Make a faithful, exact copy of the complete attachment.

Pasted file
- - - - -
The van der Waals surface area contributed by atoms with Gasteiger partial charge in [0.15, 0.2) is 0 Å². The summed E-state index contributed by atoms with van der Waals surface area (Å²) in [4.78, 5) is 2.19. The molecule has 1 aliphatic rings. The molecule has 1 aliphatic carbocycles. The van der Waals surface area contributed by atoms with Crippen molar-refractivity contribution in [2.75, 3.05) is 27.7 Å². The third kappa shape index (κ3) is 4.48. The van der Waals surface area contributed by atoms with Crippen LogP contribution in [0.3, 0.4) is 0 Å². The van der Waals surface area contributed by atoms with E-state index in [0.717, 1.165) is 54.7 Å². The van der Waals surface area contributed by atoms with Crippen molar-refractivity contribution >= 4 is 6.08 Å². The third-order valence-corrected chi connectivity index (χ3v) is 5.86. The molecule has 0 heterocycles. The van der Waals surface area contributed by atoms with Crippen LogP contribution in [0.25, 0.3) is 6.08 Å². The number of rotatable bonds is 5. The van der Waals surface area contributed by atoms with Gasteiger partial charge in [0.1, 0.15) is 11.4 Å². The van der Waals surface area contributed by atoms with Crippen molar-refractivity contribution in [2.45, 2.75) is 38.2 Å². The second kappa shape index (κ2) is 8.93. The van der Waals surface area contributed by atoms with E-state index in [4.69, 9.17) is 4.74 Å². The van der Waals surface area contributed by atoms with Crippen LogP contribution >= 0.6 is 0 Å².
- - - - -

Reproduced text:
The van der Waals surface area contributed by atoms with Gasteiger partial charge in [0.15, 0.2) is 0 Å². The summed E-state index contributed by atoms with van der Waals surface area (Å²) in [4.78, 5) is 2.19. The molecule has 1 aliphatic rings. The molecule has 1 aliphatic carbocycles. The van der Waals surface area contributed by atoms with Crippen molar-refractivity contribution in [2.75, 3.05) is 27.7 Å². The third kappa shape index (κ3) is 4.48. The van der Waals surface area contributed by atoms with Crippen LogP contribution in [0.3, 0.4) is 0 Å². The van der Waals surface area contributed by atoms with E-state index in [0.717, 1.165) is 54.7 Å². The van der Waals surface area contributed by atoms with Crippen molar-refractivity contribution >= 4 is 6.08 Å². The third-order valence-corrected chi connectivity index (χ3v) is 5.86. The molecule has 0 heterocycles. The van der Waals surface area contributed by atoms with Crippen LogP contribution in [0.25, 0.3) is 6.08 Å². The number of rotatable bonds is 5. The van der Waals surface area contributed by atoms with Gasteiger partial charge in [0.1, 0.15) is 11.4 Å². The van der Waals surface area contributed by atoms with Crippen molar-refractivity contribution in [2.45, 2.75) is 38.2 Å². The second kappa shape index (κ2) is 8.93. The van der Waals surface area contributed by atoms with E-state index in [4.69, 9.17) is 4.74 Å². The van der Waals surface area contributed by atoms with Crippen LogP contribution >= 0.6 is 0 Å².